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Treatment of enterococcal infections

INTRODUCTION

Enterococcal species can cause a variety of infections, including urinary tract infections, bacteremia, endocarditis, and meningitis. The antimicrobial agents available for treatment of enterococcal infection are reviewed here, followed by treatment approaches for clinical syndromes caused by enterococci. Other issues related to enterococci are discussed in detail separately. (See "Mechanisms of antibiotic resistance in enterococci" and "Epidemiology, prevention and control of vancomycin-resistant enterococci" and "Microbiology of enterococci".)

CLINICAL APPROACH

Approach to susceptible strains — Compared with most streptococci, enterococci are relatively resistant to penicillin and ampicillin; even when these cell wall–active agents inhibit enterococci, they often do not kill them, and vancomycin is even less bactericidal. Enterococcus faecium isolates are more resistant to penicillin than E. faecalis (minimum inhibitory concentration for 90 percent of strains [MIC90] >16 mg/mL versus 2 to 4 mcg/mL, respectively); MICs for ampicillin are usually 1 dilution lower than those of penicillin. Piperacillin activity is similar to that of penicillin, and imipenem has some activity against E. faecalis. Cell wall–active agents with limited or no activity against enterococci include nafcillin, oxacillin, ticarcillin, ertapenem, most cephalosporins, and aztreonam.

Enterococci are also relatively impermeable to aminoglycosides, and the serum concentrations of aminoglycosides required for bactericidal activity are much higher than can be achieved safely in humans. However, the simultaneous use of a cell wall–active agent raises the permeability of the cell so that an intracellular bactericidal aminoglycoside concentration can be achieved without excessive toxicity [1]. Bactericidal activity is warranted in clinical circumstances of life-threatening infection. (See 'Clinical infections' below.)

Enterococcal isolates are usually tested for susceptibility to ampicillin, penicillin, and vancomycin. Although found only rarely, the presence of beta-lactamase confers resistance to penicillin and ampicillin when large numbers of organisms are present (eg, endocarditis vegetation), even though the organism may test susceptible using standard laboratory inocula. Thus, to rule out this possibility for endocarditis or other life-threatening enterococcal infections, such as meningitis, some experts recommend that the isolate be screened for beta-lactamase production with nitrocefin, a chromogenic cephalosporin, even if ampicillin susceptible.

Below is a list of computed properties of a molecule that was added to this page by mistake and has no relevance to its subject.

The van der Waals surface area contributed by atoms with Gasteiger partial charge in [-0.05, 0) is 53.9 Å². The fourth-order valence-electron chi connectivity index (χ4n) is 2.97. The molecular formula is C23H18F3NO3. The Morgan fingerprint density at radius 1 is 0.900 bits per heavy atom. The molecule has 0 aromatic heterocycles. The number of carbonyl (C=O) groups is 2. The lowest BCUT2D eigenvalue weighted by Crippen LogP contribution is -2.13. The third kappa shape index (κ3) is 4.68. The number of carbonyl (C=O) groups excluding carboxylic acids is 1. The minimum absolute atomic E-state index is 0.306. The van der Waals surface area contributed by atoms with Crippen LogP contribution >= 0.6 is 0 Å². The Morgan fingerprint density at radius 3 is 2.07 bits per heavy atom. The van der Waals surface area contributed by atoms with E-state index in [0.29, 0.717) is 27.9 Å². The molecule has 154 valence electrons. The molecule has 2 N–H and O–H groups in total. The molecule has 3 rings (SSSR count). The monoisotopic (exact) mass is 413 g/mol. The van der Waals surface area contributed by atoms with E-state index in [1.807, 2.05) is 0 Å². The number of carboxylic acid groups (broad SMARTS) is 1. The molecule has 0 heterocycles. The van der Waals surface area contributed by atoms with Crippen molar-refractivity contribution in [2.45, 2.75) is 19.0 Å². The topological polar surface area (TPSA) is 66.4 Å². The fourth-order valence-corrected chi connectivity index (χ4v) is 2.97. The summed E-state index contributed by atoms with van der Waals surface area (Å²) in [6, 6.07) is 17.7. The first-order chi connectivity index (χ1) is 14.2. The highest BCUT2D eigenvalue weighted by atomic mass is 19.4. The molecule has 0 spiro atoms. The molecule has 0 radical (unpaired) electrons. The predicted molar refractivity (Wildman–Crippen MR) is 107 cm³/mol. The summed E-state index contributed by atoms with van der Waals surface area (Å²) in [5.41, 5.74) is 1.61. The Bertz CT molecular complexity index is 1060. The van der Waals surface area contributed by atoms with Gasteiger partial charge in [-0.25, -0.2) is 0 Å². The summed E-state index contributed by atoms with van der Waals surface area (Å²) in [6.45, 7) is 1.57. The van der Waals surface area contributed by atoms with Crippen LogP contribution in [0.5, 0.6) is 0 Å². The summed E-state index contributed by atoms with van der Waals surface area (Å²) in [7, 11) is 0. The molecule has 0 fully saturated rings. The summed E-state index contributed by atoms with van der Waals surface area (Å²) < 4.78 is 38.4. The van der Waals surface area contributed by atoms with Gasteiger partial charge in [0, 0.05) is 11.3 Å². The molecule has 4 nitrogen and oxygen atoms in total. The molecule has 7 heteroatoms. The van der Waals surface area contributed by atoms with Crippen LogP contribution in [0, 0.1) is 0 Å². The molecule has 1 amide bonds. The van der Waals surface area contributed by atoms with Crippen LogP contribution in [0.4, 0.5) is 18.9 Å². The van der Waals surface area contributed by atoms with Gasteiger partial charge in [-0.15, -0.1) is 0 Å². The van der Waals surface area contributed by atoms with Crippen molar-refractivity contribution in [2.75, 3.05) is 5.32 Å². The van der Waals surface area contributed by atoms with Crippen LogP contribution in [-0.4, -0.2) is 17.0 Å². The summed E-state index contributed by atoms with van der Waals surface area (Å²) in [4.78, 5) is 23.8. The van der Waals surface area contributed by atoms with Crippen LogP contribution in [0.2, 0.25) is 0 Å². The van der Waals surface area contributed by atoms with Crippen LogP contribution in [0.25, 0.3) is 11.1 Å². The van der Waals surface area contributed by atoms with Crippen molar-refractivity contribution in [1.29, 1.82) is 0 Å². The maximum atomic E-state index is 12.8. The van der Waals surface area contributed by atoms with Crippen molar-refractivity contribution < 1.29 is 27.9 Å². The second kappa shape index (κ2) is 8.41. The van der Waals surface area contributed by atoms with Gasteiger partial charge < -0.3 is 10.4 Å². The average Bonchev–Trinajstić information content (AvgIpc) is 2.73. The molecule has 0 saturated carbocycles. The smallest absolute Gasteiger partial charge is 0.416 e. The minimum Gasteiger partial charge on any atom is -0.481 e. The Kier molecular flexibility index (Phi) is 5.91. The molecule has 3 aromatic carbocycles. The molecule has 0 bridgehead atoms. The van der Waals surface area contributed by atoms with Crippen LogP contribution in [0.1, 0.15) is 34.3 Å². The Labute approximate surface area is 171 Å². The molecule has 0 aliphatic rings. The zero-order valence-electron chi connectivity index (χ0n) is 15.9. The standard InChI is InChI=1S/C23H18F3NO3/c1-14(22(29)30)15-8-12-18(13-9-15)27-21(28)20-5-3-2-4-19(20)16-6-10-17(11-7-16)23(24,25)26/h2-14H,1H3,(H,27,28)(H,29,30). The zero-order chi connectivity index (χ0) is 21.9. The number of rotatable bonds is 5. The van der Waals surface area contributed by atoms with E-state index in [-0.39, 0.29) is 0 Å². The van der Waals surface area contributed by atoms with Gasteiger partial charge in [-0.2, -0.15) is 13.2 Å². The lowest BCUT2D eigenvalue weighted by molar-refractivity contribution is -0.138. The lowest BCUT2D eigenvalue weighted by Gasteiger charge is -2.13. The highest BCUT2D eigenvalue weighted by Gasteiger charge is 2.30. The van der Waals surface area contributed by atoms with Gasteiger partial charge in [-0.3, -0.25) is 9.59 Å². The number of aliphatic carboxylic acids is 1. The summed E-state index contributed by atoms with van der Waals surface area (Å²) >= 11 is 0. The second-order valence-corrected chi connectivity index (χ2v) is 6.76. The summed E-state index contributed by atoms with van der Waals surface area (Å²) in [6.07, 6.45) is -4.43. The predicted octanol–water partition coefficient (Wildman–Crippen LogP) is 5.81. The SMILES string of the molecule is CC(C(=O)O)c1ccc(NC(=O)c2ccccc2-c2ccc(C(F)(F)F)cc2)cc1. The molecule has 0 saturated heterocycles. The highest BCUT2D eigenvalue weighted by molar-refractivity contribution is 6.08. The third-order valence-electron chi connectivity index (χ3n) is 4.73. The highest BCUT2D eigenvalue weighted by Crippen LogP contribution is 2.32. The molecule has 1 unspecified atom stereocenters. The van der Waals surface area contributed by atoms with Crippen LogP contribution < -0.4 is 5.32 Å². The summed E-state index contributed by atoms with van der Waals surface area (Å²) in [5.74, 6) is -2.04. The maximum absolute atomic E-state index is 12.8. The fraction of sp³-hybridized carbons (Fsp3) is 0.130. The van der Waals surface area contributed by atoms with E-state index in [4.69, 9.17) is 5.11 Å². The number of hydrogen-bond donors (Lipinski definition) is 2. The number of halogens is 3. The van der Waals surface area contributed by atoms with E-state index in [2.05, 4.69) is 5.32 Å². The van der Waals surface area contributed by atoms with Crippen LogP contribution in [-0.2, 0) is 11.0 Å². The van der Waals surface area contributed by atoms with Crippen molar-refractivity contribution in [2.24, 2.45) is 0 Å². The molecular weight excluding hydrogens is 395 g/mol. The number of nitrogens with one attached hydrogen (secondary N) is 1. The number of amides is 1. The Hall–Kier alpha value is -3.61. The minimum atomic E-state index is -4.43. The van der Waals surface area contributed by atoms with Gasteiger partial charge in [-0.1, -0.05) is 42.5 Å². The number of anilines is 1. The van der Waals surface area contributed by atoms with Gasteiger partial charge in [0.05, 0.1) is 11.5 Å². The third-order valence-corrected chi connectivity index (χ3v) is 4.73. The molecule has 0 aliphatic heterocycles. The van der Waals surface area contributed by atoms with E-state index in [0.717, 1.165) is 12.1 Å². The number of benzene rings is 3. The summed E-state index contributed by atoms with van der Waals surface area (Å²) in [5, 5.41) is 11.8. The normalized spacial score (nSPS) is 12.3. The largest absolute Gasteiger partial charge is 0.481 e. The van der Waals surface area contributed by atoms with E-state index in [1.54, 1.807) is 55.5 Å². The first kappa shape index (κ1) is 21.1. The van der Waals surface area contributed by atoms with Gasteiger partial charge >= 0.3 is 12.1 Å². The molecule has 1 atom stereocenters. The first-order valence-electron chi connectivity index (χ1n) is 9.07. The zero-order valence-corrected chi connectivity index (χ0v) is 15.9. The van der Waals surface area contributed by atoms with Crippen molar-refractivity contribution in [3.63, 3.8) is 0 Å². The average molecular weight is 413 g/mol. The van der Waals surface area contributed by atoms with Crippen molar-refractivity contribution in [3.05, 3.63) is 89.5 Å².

Traditionally, the standard of care for enterococcal endocarditis has been a cell wall–active agent combined with an aminoglycoside to generate synergistic, bactericidal activity. When an aminoglycoside is used, the enterococcal isolates should be tested for high-level resistance to gentamicin and streptomycin. If the organism is reported as susceptible to high levels of an aminoglycoside ("SYN-S" indicates "susceptible to synergism"), then it is assumed that synergism will be achieved when that aminoglycoside is combined with ampicillin. Strains that are resistant to high levels of gentamicin are resistant to synergism with tobramycin, netilmicin, and amikacin as well as gentamicin, but some of these strains lack high-level resistance to streptomycin and these will demonstrate synergism with that agent [2,3]. (See 'Clinical infections' below.)

                      

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Literature review current through: Oct 2014. | This topic last updated: Sep 3, 2014.
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